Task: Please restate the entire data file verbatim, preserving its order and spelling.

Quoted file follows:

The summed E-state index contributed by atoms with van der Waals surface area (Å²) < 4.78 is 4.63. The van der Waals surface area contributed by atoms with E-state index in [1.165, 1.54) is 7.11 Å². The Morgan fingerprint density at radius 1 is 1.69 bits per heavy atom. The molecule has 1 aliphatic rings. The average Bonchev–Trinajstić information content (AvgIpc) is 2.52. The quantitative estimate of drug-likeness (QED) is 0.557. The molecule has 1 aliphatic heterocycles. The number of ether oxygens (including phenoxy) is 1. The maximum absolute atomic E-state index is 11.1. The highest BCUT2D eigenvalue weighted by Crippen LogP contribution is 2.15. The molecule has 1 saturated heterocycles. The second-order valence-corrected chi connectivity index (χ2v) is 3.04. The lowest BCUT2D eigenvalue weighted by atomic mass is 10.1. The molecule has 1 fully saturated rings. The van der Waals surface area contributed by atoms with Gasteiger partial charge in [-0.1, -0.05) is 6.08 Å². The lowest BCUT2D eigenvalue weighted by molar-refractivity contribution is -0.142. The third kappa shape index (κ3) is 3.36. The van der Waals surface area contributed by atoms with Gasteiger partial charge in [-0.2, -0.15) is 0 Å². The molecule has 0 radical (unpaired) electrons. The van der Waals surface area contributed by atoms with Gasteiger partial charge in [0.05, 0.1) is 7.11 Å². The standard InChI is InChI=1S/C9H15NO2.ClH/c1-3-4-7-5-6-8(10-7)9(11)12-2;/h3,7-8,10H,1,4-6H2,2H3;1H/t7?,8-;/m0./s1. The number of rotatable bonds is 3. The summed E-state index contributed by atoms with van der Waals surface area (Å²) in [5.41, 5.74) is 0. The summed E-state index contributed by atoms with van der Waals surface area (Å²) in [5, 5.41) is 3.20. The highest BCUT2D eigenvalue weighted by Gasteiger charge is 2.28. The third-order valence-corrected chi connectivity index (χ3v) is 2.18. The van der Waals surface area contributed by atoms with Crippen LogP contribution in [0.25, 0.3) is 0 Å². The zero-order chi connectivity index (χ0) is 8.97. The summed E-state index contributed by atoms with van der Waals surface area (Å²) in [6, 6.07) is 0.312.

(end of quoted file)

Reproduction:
The summed E-state index contributed by atoms with van der Waals surface area (Å²) < 4.78 is 4.63. The van der Waals surface area contributed by atoms with E-state index in [1.165, 1.54) is 7.11 Å². The Morgan fingerprint density at radius 1 is 1.69 bits per heavy atom. The molecule has 1 aliphatic rings. The average Bonchev–Trinajstić information content (AvgIpc) is 2.52. The quantitative estimate of drug-likeness (QED) is 0.557. The molecule has 1 aliphatic heterocycles. The number of ether oxygens (including phenoxy) is 1. The maximum absolute atomic E-state index is 11.1. The highest BCUT2D eigenvalue weighted by Crippen LogP contribution is 2.15. The molecule has 1 saturated heterocycles. The second-order valence-corrected chi connectivity index (χ2v) is 3.04. The lowest BCUT2D eigenvalue weighted by atomic mass is 10.1. The molecule has 1 fully saturated rings. The van der Waals surface area contributed by atoms with Gasteiger partial charge in [-0.1, -0.05) is 6.08 Å². The lowest BCUT2D eigenvalue weighted by molar-refractivity contribution is -0.142. The third kappa shape index (κ3) is 3.36. The van der Waals surface area contributed by atoms with Gasteiger partial charge in [-0.2, -0.15) is 0 Å². The molecule has 0 radical (unpaired) electrons. The van der Waals surface area contributed by atoms with Gasteiger partial charge in [0.05, 0.1) is 7.11 Å². The standard InChI is InChI=1S/C9H15NO2.ClH/c1-3-4-7-5-6-8(10-7)9(11)12-2;/h3,7-8,10H,1,4-6H2,2H3;1H/t7?,8-;/m0./s1. The number of rotatable bonds is 3. The summed E-state index contributed by atoms with van der Waals surface area (Å²) in [5.41, 5.74) is 0. The summed E-state index contributed by atoms with van der Waals surface area (Å²) in [5, 5.41) is 3.20. The highest BCUT2D eigenvalue weighted by Gasteiger charge is 2.28. The third-order valence-corrected chi connectivity index (χ3v) is 2.18. The van der Waals surface area contributed by atoms with Crippen LogP contribution in [0.25, 0.3) is 0 Å². The zero-order chi connectivity index (χ0) is 8.97. The summed E-state index contributed by atoms with van der Waals surface area (Å²) in [6, 6.07) is 0.312.